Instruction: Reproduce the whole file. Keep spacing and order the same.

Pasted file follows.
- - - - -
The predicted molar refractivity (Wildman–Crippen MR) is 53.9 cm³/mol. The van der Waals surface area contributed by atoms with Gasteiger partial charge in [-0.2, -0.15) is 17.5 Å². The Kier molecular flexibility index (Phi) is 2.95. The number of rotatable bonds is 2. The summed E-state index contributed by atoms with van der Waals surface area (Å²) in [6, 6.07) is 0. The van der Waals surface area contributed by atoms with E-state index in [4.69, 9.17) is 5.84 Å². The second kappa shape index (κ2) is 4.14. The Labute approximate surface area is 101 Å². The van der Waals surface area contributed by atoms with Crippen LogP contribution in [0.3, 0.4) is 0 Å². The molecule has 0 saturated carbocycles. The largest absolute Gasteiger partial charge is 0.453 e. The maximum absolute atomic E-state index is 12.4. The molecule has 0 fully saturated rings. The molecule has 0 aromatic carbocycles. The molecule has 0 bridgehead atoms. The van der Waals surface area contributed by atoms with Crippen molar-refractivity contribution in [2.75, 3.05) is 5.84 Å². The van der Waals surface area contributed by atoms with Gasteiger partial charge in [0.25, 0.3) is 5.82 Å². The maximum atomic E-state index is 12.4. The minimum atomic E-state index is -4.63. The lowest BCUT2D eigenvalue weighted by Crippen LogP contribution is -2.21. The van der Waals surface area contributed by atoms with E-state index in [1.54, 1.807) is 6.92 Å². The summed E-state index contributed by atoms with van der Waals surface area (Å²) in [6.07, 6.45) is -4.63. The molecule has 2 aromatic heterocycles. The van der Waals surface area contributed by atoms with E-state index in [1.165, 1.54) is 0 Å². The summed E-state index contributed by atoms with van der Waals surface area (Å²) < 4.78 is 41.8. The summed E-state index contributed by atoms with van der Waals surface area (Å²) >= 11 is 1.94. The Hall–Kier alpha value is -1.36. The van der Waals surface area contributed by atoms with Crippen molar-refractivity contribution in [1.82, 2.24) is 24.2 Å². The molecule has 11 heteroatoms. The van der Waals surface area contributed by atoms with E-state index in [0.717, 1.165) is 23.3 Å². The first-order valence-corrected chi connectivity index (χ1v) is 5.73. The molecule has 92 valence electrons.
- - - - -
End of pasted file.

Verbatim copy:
The predicted molar refractivity (Wildman–Crippen MR) is 53.9 cm³/mol. The van der Waals surface area contributed by atoms with Gasteiger partial charge in [-0.2, -0.15) is 17.5 Å². The Kier molecular flexibility index (Phi) is 2.95. The number of rotatable bonds is 2. The summed E-state index contributed by atoms with van der Waals surface area (Å²) in [6, 6.07) is 0. The van der Waals surface area contributed by atoms with E-state index in [4.69, 9.17) is 5.84 Å². The second kappa shape index (κ2) is 4.14. The Labute approximate surface area is 101 Å². The van der Waals surface area contributed by atoms with Crippen LogP contribution in [0.3, 0.4) is 0 Å². The molecule has 0 saturated carbocycles. The largest absolute Gasteiger partial charge is 0.453 e. The maximum absolute atomic E-state index is 12.4. The molecule has 0 fully saturated rings. The molecule has 0 aromatic carbocycles. The molecule has 0 bridgehead atoms. The van der Waals surface area contributed by atoms with Crippen molar-refractivity contribution in [2.75, 3.05) is 5.84 Å². The van der Waals surface area contributed by atoms with Gasteiger partial charge in [0.25, 0.3) is 5.82 Å². The maximum atomic E-state index is 12.4. The minimum atomic E-state index is -4.63. The lowest BCUT2D eigenvalue weighted by Crippen LogP contribution is -2.21. The van der Waals surface area contributed by atoms with E-state index in [1.54, 1.807) is 6.92 Å². The summed E-state index contributed by atoms with van der Waals surface area (Å²) in [6.07, 6.45) is -4.63. The molecule has 2 aromatic heterocycles. The van der Waals surface area contributed by atoms with E-state index in [1.165, 1.54) is 0 Å². The summed E-state index contributed by atoms with van der Waals surface area (Å²) < 4.78 is 41.8. The summed E-state index contributed by atoms with van der Waals surface area (Å²) >= 11 is 1.94. The Hall–Kier alpha value is -1.36. The van der Waals surface area contributed by atoms with Crippen molar-refractivity contribution in [1.82, 2.24) is 24.2 Å². The molecule has 11 heteroatoms. The van der Waals surface area contributed by atoms with E-state index in [0.717, 1.165) is 23.3 Å². The first-order valence-corrected chi connectivity index (χ1v) is 5.73. The molecule has 92 valence electrons.